Josefov, the Old Jewish Quarter in Prague, Czech Republic, dates from the 13th century when the Jewish people of Prague were ordered to move into this confined area. It is completely surrounded by Prague’s Old Town, or Stare Mesto. One of the oldest Jewish settlements in Europe, it is dotted with somber reminders of its past.
The golden age of the former Prague Jewish Ghetto was in the end of the 16th century. A few valuable historical buildings remain including six synagogues, the Jewish Town Hall and the Old Jewish Cemetery. These monuments comprise the Jewish Museum. A couple of the synagogues have active congregations today.
It is believed that Adolf Hitler himself decided to preserve the Jewish Quarter. It was to be called the Museum of an Extinct Race.
I visited Josefov several times, always bundled up for the brisk walk which I usually made from the city’s Old Town Square. The cold winter weather was relentless.
The unusual 16th century Renaissance-style Jewish Town Hall with its clock tower rising high above the other historic buildings in the area always helped guide me to the center of the Old Jewish Quarter. One of the clocks on the tower has Hebrew numerals whose hands run counter clockwise because Hebrew reads from right to left.
The Pincas Synagogue, built in 1535, had been turned into a memorial to the Jewish victims of the Holocaust from Bohemia and Moravia (formerly Czechoslovakia). As I gazed at the walls covered with names of Jews who perished, I felt a flood of emotion. That emotion transported me in my mind immediately to that very spot which I stood over 20 years ago when I last visited Prague. I stood there frozen for a moment, realizing the emotion I felt then hadn’t changed, despite my increased knowledge and exposure to the history of the Jews during my world travels over the years – or perhaps it was because of these travels that my emotions did not diminish.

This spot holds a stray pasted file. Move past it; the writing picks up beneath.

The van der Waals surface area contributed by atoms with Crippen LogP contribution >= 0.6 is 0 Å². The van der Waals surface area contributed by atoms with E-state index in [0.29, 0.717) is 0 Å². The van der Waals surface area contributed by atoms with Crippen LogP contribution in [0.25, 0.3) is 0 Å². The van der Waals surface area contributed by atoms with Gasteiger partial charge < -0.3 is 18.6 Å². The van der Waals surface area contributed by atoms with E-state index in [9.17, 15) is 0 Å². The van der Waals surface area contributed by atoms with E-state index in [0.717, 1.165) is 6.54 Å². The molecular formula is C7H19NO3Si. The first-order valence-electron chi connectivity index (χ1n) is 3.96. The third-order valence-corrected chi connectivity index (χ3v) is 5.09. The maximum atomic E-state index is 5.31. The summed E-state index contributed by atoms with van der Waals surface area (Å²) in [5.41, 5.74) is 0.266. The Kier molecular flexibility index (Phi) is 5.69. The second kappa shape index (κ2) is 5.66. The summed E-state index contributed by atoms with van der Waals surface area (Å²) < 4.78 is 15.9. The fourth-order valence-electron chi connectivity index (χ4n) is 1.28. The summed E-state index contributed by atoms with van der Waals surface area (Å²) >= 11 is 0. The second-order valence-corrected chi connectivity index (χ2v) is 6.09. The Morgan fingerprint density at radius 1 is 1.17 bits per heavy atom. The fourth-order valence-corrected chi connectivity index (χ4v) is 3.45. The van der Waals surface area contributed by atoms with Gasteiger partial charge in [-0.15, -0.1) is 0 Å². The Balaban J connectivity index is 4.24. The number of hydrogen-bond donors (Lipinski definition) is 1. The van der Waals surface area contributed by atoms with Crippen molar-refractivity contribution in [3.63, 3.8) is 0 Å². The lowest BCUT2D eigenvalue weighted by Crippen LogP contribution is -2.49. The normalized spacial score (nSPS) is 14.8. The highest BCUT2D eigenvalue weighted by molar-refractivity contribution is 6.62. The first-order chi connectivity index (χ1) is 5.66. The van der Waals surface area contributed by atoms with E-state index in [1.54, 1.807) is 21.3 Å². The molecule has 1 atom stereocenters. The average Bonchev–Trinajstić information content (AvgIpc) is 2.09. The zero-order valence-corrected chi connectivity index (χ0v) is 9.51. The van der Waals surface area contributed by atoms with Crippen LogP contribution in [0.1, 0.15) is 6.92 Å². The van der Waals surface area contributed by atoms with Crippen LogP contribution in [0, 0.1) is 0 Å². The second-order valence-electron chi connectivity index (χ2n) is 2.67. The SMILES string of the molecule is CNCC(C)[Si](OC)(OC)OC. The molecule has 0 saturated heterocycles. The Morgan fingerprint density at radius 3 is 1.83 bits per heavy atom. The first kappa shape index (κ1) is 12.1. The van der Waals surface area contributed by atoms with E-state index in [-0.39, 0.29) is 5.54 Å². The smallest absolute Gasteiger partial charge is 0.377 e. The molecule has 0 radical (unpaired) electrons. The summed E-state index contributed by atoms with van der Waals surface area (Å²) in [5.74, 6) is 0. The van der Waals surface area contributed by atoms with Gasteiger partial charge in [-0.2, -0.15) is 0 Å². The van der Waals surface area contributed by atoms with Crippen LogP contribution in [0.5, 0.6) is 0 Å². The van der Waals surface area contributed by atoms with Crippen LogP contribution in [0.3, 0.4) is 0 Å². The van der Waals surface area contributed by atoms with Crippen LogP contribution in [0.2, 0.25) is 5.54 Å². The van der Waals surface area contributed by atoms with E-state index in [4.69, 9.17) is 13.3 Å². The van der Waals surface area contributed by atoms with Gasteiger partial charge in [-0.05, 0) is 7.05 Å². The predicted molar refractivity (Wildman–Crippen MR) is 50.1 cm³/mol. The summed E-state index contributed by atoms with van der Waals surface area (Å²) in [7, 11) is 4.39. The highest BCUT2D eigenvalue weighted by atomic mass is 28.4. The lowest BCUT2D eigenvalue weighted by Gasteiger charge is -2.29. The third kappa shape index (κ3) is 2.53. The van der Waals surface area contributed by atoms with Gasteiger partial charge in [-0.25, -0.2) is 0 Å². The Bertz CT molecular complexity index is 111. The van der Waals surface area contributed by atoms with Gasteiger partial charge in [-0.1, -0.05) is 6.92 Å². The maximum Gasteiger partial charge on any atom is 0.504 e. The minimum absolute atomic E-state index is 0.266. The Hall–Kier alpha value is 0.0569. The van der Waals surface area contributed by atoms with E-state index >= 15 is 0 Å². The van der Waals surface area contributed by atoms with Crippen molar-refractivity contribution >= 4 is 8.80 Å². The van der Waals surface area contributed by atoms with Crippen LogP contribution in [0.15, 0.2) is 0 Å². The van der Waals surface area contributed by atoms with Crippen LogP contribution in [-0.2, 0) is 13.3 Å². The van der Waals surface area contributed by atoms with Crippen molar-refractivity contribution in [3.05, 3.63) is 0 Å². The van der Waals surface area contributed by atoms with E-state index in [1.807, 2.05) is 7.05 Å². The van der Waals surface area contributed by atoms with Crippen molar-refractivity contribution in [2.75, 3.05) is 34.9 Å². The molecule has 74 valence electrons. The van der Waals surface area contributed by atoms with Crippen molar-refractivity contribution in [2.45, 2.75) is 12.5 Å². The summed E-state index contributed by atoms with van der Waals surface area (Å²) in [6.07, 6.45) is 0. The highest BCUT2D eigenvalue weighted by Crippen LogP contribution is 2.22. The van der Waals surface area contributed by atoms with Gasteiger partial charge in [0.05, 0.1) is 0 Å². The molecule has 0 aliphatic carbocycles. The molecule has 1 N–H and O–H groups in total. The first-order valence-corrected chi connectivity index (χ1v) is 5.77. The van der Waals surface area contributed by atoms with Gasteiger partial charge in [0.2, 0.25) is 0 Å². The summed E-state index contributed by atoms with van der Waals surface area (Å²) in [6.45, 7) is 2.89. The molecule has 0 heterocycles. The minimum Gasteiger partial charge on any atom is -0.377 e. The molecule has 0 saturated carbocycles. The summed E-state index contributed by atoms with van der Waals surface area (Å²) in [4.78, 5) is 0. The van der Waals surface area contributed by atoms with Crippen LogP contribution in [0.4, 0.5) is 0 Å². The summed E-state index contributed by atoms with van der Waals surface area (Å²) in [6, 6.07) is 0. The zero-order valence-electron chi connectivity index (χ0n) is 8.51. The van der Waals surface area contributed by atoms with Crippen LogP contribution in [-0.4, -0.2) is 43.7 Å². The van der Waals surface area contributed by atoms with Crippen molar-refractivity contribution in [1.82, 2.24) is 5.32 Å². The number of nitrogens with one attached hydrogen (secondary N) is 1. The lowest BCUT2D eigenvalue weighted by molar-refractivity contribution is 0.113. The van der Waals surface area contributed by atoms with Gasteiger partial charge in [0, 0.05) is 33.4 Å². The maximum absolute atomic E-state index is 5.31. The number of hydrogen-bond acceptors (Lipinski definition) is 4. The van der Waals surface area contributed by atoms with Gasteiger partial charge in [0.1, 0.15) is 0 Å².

The Old Jewish Cemetery, founded in the 15th century, is among the oldest surviving Jewish burial grounds in the world. It is twelve graves deep with ancient, inscribed tombstones crowding the site at precarious angles. A few with niches containing prayer notes caught my attention as I wandered through the graveyard. They reminded me of a similar site I had observed at the Western Wall in Jerusalem where people tuck prayer requests between the ancient stones, as they have done for millennia.
One evening I enjoyed a classical concert held in the historic Spanish Synagogue. It was built in 1868 with impressive Moorish interior design, influenced by the famous Alhambra in Grenada, Spain. Sitting in the middle of this beautifully restored, colorful synagogue while classical music permeated the high Moorish arches kept me spellbound.
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